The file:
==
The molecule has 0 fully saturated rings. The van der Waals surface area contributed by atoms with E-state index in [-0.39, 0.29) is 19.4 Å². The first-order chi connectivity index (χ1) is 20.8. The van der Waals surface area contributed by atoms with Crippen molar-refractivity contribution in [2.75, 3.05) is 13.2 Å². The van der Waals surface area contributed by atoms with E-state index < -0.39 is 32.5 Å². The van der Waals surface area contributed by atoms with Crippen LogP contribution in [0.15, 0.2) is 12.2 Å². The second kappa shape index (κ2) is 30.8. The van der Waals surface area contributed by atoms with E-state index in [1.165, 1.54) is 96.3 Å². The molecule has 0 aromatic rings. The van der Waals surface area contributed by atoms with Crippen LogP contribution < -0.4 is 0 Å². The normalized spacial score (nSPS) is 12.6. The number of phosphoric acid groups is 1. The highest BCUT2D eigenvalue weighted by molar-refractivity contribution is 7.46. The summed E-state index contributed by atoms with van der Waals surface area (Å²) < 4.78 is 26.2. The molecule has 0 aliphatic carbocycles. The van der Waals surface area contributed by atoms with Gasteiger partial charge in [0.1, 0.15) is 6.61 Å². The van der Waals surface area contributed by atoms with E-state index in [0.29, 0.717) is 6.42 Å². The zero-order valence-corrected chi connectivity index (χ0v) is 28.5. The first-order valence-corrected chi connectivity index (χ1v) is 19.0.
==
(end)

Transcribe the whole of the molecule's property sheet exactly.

The molecule has 0 fully saturated rings. The van der Waals surface area contributed by atoms with E-state index in [-0.39, 0.29) is 19.4 Å². The first-order chi connectivity index (χ1) is 20.8. The van der Waals surface area contributed by atoms with Crippen molar-refractivity contribution in [2.75, 3.05) is 13.2 Å². The van der Waals surface area contributed by atoms with E-state index < -0.39 is 32.5 Å². The van der Waals surface area contributed by atoms with Crippen LogP contribution in [0.15, 0.2) is 12.2 Å². The second kappa shape index (κ2) is 30.8. The van der Waals surface area contributed by atoms with E-state index in [1.165, 1.54) is 96.3 Å². The molecule has 0 aromatic rings. The van der Waals surface area contributed by atoms with Crippen LogP contribution < -0.4 is 0 Å². The normalized spacial score (nSPS) is 12.6. The number of phosphoric acid groups is 1. The highest BCUT2D eigenvalue weighted by molar-refractivity contribution is 7.46. The summed E-state index contributed by atoms with van der Waals surface area (Å²) < 4.78 is 26.2. The molecule has 0 aliphatic carbocycles. The van der Waals surface area contributed by atoms with Gasteiger partial charge in [0.1, 0.15) is 6.61 Å². The van der Waals surface area contributed by atoms with E-state index in [0.29, 0.717) is 6.42 Å². The zero-order valence-corrected chi connectivity index (χ0v) is 28.5. The first-order valence-corrected chi connectivity index (χ1v) is 19.0.